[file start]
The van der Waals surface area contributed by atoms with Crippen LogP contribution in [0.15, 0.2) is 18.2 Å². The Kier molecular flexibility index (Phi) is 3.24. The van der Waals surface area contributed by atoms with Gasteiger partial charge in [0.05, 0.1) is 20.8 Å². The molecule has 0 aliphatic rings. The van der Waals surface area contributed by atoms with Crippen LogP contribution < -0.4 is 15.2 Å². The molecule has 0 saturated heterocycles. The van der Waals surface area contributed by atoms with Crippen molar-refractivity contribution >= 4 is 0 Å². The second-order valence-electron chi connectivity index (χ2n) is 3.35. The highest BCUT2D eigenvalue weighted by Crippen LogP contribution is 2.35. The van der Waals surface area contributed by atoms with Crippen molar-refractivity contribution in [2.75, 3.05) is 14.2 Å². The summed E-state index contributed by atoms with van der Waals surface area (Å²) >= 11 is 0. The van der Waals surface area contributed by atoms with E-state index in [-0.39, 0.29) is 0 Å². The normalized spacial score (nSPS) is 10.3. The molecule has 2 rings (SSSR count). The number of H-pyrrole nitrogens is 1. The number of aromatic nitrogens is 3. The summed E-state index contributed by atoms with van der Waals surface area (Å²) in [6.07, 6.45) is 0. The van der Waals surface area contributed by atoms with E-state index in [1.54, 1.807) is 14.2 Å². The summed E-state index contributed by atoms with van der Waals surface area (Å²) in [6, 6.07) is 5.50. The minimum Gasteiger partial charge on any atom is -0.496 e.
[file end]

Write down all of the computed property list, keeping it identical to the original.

The van der Waals surface area contributed by atoms with Crippen LogP contribution in [0.15, 0.2) is 18.2 Å². The Kier molecular flexibility index (Phi) is 3.24. The van der Waals surface area contributed by atoms with Gasteiger partial charge in [0.05, 0.1) is 20.8 Å². The molecule has 0 aliphatic rings. The van der Waals surface area contributed by atoms with Crippen LogP contribution < -0.4 is 15.2 Å². The molecule has 0 saturated heterocycles. The van der Waals surface area contributed by atoms with Crippen molar-refractivity contribution >= 4 is 0 Å². The second-order valence-electron chi connectivity index (χ2n) is 3.35. The highest BCUT2D eigenvalue weighted by Crippen LogP contribution is 2.35. The van der Waals surface area contributed by atoms with Crippen molar-refractivity contribution in [2.75, 3.05) is 14.2 Å². The summed E-state index contributed by atoms with van der Waals surface area (Å²) >= 11 is 0. The van der Waals surface area contributed by atoms with E-state index in [-0.39, 0.29) is 0 Å². The normalized spacial score (nSPS) is 10.3. The molecule has 2 rings (SSSR count). The number of H-pyrrole nitrogens is 1. The number of aromatic nitrogens is 3. The summed E-state index contributed by atoms with van der Waals surface area (Å²) in [6.07, 6.45) is 0. The van der Waals surface area contributed by atoms with E-state index in [1.54, 1.807) is 14.2 Å². The summed E-state index contributed by atoms with van der Waals surface area (Å²) in [6, 6.07) is 5.50. The minimum Gasteiger partial charge on any atom is -0.496 e.